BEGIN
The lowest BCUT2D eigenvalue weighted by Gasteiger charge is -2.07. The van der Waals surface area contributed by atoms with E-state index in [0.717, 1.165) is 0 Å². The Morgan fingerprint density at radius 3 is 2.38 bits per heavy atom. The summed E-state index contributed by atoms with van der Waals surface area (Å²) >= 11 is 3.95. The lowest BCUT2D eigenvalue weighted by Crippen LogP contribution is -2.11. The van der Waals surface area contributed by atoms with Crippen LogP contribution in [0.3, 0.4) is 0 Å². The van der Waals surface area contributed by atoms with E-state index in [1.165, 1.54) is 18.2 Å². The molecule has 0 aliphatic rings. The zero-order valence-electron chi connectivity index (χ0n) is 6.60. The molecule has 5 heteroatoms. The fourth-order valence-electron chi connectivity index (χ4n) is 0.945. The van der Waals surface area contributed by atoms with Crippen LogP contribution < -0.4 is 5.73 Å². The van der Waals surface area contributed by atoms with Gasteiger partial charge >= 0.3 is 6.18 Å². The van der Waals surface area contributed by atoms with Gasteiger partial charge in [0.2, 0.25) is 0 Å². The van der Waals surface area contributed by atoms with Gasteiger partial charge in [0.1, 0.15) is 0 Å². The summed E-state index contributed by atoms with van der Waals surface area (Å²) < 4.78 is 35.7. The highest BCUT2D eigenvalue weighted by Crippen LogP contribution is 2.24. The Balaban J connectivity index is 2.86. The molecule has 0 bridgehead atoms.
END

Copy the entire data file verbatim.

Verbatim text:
The lowest BCUT2D eigenvalue weighted by Gasteiger charge is -2.07. The van der Waals surface area contributed by atoms with E-state index in [0.717, 1.165) is 0 Å². The Morgan fingerprint density at radius 3 is 2.38 bits per heavy atom. The summed E-state index contributed by atoms with van der Waals surface area (Å²) >= 11 is 3.95. The lowest BCUT2D eigenvalue weighted by Crippen LogP contribution is -2.11. The van der Waals surface area contributed by atoms with Crippen LogP contribution in [0.3, 0.4) is 0 Å². The van der Waals surface area contributed by atoms with E-state index in [1.165, 1.54) is 18.2 Å². The molecule has 0 aliphatic rings. The zero-order valence-electron chi connectivity index (χ0n) is 6.60. The molecule has 5 heteroatoms. The fourth-order valence-electron chi connectivity index (χ4n) is 0.945. The van der Waals surface area contributed by atoms with Crippen LogP contribution < -0.4 is 5.73 Å². The van der Waals surface area contributed by atoms with Gasteiger partial charge >= 0.3 is 6.18 Å². The van der Waals surface area contributed by atoms with Gasteiger partial charge in [0.2, 0.25) is 0 Å². The van der Waals surface area contributed by atoms with Gasteiger partial charge in [0.1, 0.15) is 0 Å². The summed E-state index contributed by atoms with van der Waals surface area (Å²) < 4.78 is 35.7. The highest BCUT2D eigenvalue weighted by Crippen LogP contribution is 2.24. The Balaban J connectivity index is 2.86. The molecule has 0 bridgehead atoms.